HELLO and welcome to the 292nd installment of Things I Read That I Love, wherein I share with you some of the longer-form journalism/essays I’ve read recently so that you can read them too and we can all know more about Judge Judy! This “column” is less feminist/queer focused than the rest of the site because when something is feminist/queer focused, I put it on the rest of the site. Here is where the other things are.
The title of this feature is inspired by the title of Emily Gould’s tumblr, Things I Ate That I Love.
Pawhuska or Bust: A Journey to the Heart of Pioneer Woman Country, by Khushbu Shah for Thrillist, October 2017
Honestly cannot believe people travel all the way to this town to eat chicken fried steak when Cracker Barrel has so many convenient locations all over the land but okay. Also didn’t realize how rich these guys already were.
The Hidden Cost of Gofundme Healthcare, by Nathan Heller for The New Yorker, June 2019
What our broken healthcare system has wrought, and who the replacement system favors and who it leaves behind and how it operates behind the scenes. It’s kind of wild that they name conference rooms after popular campaigns? Like do you want to have a meeting in the Saving Eliza room? I don’t. I also learned a lot about Canavan disease from this!
“The Day After” traumatized a generation with the horrors of nuclear war, by Sean O’Neal for The AV Club, August 2017
I was watching The Americans and they had one of those scenes we never have anymore where it feels like the entire country is watching the same thing at the same time and that thing was “The Day After,” which has a really fascinating backstory!!
The Why of Cooking, by Sarah Miller for Popula, December 2018
Wow did I ever love every minute of this (and everything she writes, but especially this), like there are so many sections I wanted to quote to convince you to read it and I didn’t know which ones to pick, but here’s one that’s unrelated to the topic at hand (which is: “cooking, why?”) but good nonetheless: “She was beautiful, and quiet, and grew up on Fifth Avenue, across from the Metropolitan Museum of Art, whereas I was only decent looking, and loud, and grew up in a small, boring town, behind a Talbot’s.” Also: “My mother was always saying she just wanted to be alone with her book but it seemed like whenever this dream looked as if it might actually become a reality she would decide to make a pie.” UGH JUST READ IT.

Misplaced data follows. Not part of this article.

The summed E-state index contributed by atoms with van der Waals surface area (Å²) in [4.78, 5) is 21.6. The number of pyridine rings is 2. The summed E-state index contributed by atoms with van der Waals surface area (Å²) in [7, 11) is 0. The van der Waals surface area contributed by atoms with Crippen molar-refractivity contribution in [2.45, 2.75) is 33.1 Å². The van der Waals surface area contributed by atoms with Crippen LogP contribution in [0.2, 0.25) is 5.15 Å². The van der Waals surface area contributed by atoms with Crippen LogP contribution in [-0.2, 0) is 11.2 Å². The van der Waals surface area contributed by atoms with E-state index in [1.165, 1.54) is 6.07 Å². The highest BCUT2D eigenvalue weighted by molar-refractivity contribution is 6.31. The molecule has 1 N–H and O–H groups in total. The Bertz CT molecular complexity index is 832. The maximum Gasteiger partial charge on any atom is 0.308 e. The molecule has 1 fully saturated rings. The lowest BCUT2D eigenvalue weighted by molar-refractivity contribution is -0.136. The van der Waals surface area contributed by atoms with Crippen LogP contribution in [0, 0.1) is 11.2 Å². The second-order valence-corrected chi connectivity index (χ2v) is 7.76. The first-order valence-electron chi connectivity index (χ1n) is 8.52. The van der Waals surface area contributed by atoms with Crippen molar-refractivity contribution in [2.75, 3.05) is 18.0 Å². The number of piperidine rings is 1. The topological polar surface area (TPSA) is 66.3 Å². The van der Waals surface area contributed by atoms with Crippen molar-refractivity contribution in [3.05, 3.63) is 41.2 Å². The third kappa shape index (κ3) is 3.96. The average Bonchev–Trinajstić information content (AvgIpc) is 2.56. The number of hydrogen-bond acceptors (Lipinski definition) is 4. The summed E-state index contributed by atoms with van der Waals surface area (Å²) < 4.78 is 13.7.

Queer Food Is Hiding in Plain Sight, by Kyle Fitzpatrick for Eater, June 2018
It has been nearly A FULL CALENDAR YEAR since Laneia put this link in an AAA but I get an extra hot dog this week for doing something perhaps you didn’t even think I’d ever do: reading this! Wow it was good. It’s hard for me to think of stuff like this because everything about my life is already queer so like, what does it look like outside of me? I’m not sure. Kyle knows!
The Pleasure of Clapping Back, by Roxane Gay for Gay Magazine, June 2019
Oh this is so comprehensive and good.
A Scout’s Honor, by Dave McKenna for Deadspin, June 2019
How a decorated pro basketball scout managed to build a career despite a rape conviction that he also managed to basically get away with and not do much time for.
The Wild Ride at Babe.Net, by Allison P. Davis for The Cut, June 2019
Babe took a shit on the shibboleths of media, not to mention feminist thought. For a moment, readers were eager to engage in scat-play. But what was always unclear was how much the site’s writers — often with little or no journalistic experience or training — understood the traditions they were turning inside out or ignoring. Nor was it clear whether staff recognized the parallels between the gray-area #MeToo themes of its Ansari piece and the complicated sexual power dynamics of their own office, the ones that would partly lead to the collapse of the site.
Judge Judy Is Still Judging Yo, by Jazmine Hughes for The New York Times Magazine, June 2019
I’m just super fascinated (?! that might no the the right world) by her perspective on systemic issues and how that enables her to be the unconflicted and decisive person she is in court. And how her present life enables her to hold that perspective relatively unchallenged. I mean we all like the show or whatnot but damn.
Epcot World Showcase, by Kristen Arnett for Hazlitt, July 2019
Do you ever stay and watch the movie means: I will not take you to dinner after this, we won’t go home together, I did that in another life with a woman like you but that tenderness is gone now, sixteen minutes is all I can offer, please, I’ve already given the other parts of myself away, do you understand?